The lesson is to always treat dates with healthy scepticism until you get the primary record to prove them. I have ordered the certificate and await it with interest. From it I will be able to see such details as the Father and Mother’s names (The mother’s maiden name was added to the births, marriages and deaths index (BMD) held by the GRO  from the September quarter of 1911).

 

I have a useful tutorial in my Family History Researcher course on using the General Register Office index and ordering certificates for anyone that is unsure of how these records can help in your English/Welsh family tree research. Click the link below to read more.

 

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Early Militia Musters now on TheGenealogist.co.uk

 

Militia records on TheGenealogistWow, I’ve had a busy weekend, some of it spent looking around an old graveyard.

I couldn’t help but notice the number of military men that had been remembered in the words written on their headstones. Some listed the battles they fought in and some just their regiment, or ship in the case of those who served in the Royal Navy.

 

I did get to spend an hour, however, on the computer looking up the names of branches in my family in a new set of records just released by TheGenealogist.

In my Devon lines my family tree often gets stuck, when I try to push it back into the 18th century. But this week, using the new Militia Musters, just released online by TheGenealogist, I have found some promising leads. And shock horror…some of my Devon kin, especially the ones from Plymouth, may actually be from Cornwell as I note the names appearing in Musters in that county, while others are more definitely Devonian.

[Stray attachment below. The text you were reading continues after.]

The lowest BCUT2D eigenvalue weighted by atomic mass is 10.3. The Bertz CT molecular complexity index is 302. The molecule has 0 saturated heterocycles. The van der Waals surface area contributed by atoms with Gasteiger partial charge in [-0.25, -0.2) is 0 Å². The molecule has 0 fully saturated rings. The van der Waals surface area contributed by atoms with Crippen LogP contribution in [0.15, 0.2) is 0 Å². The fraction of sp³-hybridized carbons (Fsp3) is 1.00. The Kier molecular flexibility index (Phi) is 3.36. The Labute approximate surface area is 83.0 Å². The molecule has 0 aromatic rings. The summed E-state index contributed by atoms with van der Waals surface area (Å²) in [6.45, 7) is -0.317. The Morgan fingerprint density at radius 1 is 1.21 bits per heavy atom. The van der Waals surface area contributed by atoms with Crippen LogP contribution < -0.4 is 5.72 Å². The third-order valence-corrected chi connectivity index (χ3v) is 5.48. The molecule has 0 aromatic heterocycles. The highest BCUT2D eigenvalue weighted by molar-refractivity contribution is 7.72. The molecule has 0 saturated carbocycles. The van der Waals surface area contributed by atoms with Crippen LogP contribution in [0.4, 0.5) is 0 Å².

For the first time you can search early militia musters for all of England and Wales. The collection includes over 58,000 rare records of these part-time soldiers for 1781 and 1782. This is the largest number of surviving records available for this era.

This joins the largest collection of Army Lists available online establishing TheGenealogist as a major military research site.

The militia men were offered a bounty to transfer to the regular army and some did decide on a regular military career. If you’re struggling to find out how your ancestor started their military career, the answer could be in the militia records!

In the troubled times of the 1700s, Britain faced a threat from the European powers of France, Spain and Holland at various times. All ‘able-bodied’ men were considered for the militia and put on a ‘militia ballot list’. The chosen men then were required to meet or ‘muster’ at points for training. Four musters were taken over the time covered by the new records on TheGenealogist.

 

The records cover people from all walks of life who made up the officers and men, from M.P.’s to landowners, from carpenters to labourers, if they were physically up to it, they could be selected for the militia!

 

Regiments covered all of England and Wales and are represented in the new records. The records are from The National Archives series WO13 and feature the ‘muster and pay lists’ of all members of the militias. Men received ‘Marching Money’ when the militia was mobilised and were paid expenses for local meetings.

The new militia lists can further help track the movements and lives of our ancestors before census and civil registration times.